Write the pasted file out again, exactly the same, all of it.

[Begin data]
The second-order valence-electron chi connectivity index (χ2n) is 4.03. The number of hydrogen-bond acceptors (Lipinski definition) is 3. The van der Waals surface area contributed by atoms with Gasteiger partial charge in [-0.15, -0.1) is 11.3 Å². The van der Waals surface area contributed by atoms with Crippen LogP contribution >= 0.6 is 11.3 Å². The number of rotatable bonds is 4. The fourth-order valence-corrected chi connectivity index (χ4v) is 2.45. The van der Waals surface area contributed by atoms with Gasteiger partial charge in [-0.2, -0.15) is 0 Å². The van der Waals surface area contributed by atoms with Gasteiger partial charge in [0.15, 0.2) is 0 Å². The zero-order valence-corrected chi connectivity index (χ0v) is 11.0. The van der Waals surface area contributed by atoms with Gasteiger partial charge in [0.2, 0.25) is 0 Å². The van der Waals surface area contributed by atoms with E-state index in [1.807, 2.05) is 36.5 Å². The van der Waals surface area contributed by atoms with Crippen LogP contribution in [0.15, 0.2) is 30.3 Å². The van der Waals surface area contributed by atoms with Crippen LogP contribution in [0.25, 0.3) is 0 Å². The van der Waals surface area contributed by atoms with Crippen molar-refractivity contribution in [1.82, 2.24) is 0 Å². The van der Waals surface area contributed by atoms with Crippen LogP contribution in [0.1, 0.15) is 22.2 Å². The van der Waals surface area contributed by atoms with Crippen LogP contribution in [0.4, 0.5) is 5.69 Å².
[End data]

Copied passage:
The second-order valence-electron chi connectivity index (χ2n) is 4.03. The number of hydrogen-bond acceptors (Lipinski definition) is 3. The van der Waals surface area contributed by atoms with Gasteiger partial charge in [-0.15, -0.1) is 11.3 Å². The van der Waals surface area contributed by atoms with Crippen LogP contribution >= 0.6 is 11.3 Å². The number of rotatable bonds is 4. The fourth-order valence-corrected chi connectivity index (χ4v) is 2.45. The van der Waals surface area contributed by atoms with Gasteiger partial charge in [-0.2, -0.15) is 0 Å². The van der Waals surface area contributed by atoms with Gasteiger partial charge in [0.15, 0.2) is 0 Å². The zero-order valence-corrected chi connectivity index (χ0v) is 11.0. The van der Waals surface area contributed by atoms with Gasteiger partial charge in [0.2, 0.25) is 0 Å². The van der Waals surface area contributed by atoms with E-state index in [1.807, 2.05) is 36.5 Å². The van der Waals surface area contributed by atoms with Crippen LogP contribution in [0.15, 0.2) is 30.3 Å². The van der Waals surface area contributed by atoms with Crippen LogP contribution in [0.25, 0.3) is 0 Å². The van der Waals surface area contributed by atoms with Crippen molar-refractivity contribution in [1.82, 2.24) is 0 Å². The van der Waals surface area contributed by atoms with Crippen LogP contribution in [0.1, 0.15) is 22.2 Å². The van der Waals surface area contributed by atoms with Crippen LogP contribution in [0.4, 0.5) is 5.69 Å².